Living with Autism - The quirky kitty.

Our autistic Family - A Dad's point of view on living with Autism

lucasmadre
by Kari on Feb. 15, 2013 at 3:23 PM

I'm sorry. I didn't mean that she intentionally let him down, but sometimes things happen that are out of our control and we do let our kids down by accident. I know with my son, when I say I am sorry, it helps him get over a disappointment faster. I in no way meant that she (you) did anything intentionally wrong I was only trying to think of a way to defuse the situation. "I'm sorry" sometimes opens the dialog and you can talk about how to avoid future blow ups...if what I wrote offended you or hurt you I am TRULY sorry, I didn't mean it that way. I have been exactly in your shoes many times and it is so hard...it is embarrassing and you can't help feeling like there is something you could have done to prevent it but sometimes it is just inevitable. We try so hard to predict what is going to happen for our kids to avoid these situations but in the end some times it just can't be helped. I am so sorry that you had this kind of day. It takes me a long time to get over the "trama" of a day like that, feel better and again I am so sorry if I said the wrong thing, the wrong way!! Please forgive me!

kajira
by Emma on Feb. 15, 2013 at 3:39 PM
1 mom liked this

Taking responsbility for things out of your control isn't always a good lesson either, you have to be careful with kids who take things literally, I actually struggled more with people apologizing for things out of their control growing up because it made me blame them and feel like if they said sorry, it meant they could do something to fix it.

I think it's better for some kids, depending on how literal they tend to be, to be realistic about what happened, and if it wasn't something you could control, you don't apologize for something that isn't your fault, or something you could change.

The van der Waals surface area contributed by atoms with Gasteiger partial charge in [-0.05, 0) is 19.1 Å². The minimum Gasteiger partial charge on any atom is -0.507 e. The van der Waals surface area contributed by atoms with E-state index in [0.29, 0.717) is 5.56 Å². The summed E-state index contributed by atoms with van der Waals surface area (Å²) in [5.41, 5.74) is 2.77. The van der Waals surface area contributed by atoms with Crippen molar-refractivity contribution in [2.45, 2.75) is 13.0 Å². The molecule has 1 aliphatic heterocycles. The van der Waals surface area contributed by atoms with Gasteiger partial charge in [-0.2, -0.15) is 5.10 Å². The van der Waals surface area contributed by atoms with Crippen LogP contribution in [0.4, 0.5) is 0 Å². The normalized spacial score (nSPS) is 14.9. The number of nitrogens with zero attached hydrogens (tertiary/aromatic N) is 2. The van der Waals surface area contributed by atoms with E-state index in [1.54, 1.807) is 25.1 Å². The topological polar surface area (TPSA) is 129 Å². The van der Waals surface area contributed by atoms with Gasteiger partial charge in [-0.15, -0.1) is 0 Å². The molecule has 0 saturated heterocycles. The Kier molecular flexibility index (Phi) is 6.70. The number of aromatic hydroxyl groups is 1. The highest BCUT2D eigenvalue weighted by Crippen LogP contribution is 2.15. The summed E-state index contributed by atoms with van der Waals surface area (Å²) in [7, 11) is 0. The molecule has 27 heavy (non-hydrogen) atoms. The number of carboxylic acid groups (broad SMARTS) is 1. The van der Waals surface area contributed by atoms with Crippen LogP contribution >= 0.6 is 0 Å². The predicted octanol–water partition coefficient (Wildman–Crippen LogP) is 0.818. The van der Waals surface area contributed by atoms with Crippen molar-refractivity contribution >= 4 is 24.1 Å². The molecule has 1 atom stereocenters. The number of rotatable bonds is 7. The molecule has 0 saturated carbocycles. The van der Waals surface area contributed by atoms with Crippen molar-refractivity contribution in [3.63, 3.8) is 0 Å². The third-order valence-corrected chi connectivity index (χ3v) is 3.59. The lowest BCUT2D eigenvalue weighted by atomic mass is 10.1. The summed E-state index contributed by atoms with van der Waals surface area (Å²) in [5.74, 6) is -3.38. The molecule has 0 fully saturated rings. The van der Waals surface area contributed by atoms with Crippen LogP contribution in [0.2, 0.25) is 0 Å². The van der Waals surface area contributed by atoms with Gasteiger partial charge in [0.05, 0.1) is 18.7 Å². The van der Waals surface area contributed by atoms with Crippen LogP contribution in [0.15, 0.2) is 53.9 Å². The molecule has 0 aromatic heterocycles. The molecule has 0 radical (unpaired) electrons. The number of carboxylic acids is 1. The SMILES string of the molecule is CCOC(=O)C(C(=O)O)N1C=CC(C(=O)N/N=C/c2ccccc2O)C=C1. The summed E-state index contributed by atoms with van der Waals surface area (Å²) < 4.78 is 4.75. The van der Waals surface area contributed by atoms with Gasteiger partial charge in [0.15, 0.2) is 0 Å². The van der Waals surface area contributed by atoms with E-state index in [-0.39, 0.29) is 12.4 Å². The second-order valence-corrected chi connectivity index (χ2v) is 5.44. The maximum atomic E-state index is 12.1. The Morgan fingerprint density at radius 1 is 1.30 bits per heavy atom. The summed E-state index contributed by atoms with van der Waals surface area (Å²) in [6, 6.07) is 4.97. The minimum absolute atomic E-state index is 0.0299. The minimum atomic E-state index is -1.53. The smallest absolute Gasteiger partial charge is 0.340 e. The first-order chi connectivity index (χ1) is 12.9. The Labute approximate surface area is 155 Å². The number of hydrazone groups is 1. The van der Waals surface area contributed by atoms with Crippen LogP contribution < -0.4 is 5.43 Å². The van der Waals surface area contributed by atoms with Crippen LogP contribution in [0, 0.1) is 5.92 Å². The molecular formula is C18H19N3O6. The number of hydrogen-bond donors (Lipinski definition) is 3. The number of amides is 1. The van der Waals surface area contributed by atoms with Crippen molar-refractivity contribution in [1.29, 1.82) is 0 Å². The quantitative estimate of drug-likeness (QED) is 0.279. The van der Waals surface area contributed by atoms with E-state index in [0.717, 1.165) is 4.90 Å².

I do think being sympathic for their feelings and acknowledging how they feel, and that you feel bad that traffic screwed stuff up is a great thing to do, just, be careful using the sorry word when she can't actually change traffic, and it's not her fault.

This is me being literal and getting fixated on that word, it really bugged me as a kid too. LOL

Quoting lucasmadre:

I'm sorry. I didn't mean that she intentionally let him down, but sometimes things happen that are out of our control and we do let our kids down by accident. I know with my son, when I say I am sorry, it helps him get over a disappointment faster. I in no way meant that she (you) did anything intentionally wrong I was only trying to think of a way to defuse the situation. "I'm sorry" sometimes opens the dialog and you can talk about how to avoid future blow ups...if what I wrote offended you or hurt you I am TRULY sorry, I didn't mean it that way. I have been exactly in your shoes many times and it is so hard...it is embarrassing and you can't help feeling like there is something you could have done to prevent it but sometimes it is just inevitable. We try so hard to predict what is going to happen for our kids to avoid these situations but in the end some times it just can't be helped. I am so sorry that you had this kind of day. It takes me a long time to get over the "trama" of a day like that, feel better and again I am so sorry if I said the wrong thing, the wrong way!! Please forgive me!


Living with Autism - The quirky kitty.

Our autistic Family - A Dad's point of view on living with Autism

lucasmadre
by Kari on Feb. 15, 2013 at 6:27 PM
1 mom liked this

Well, your insight is always valuable as you have a unique perspective into the thoughts of our kids. I would have never have thought of it that way...thanks.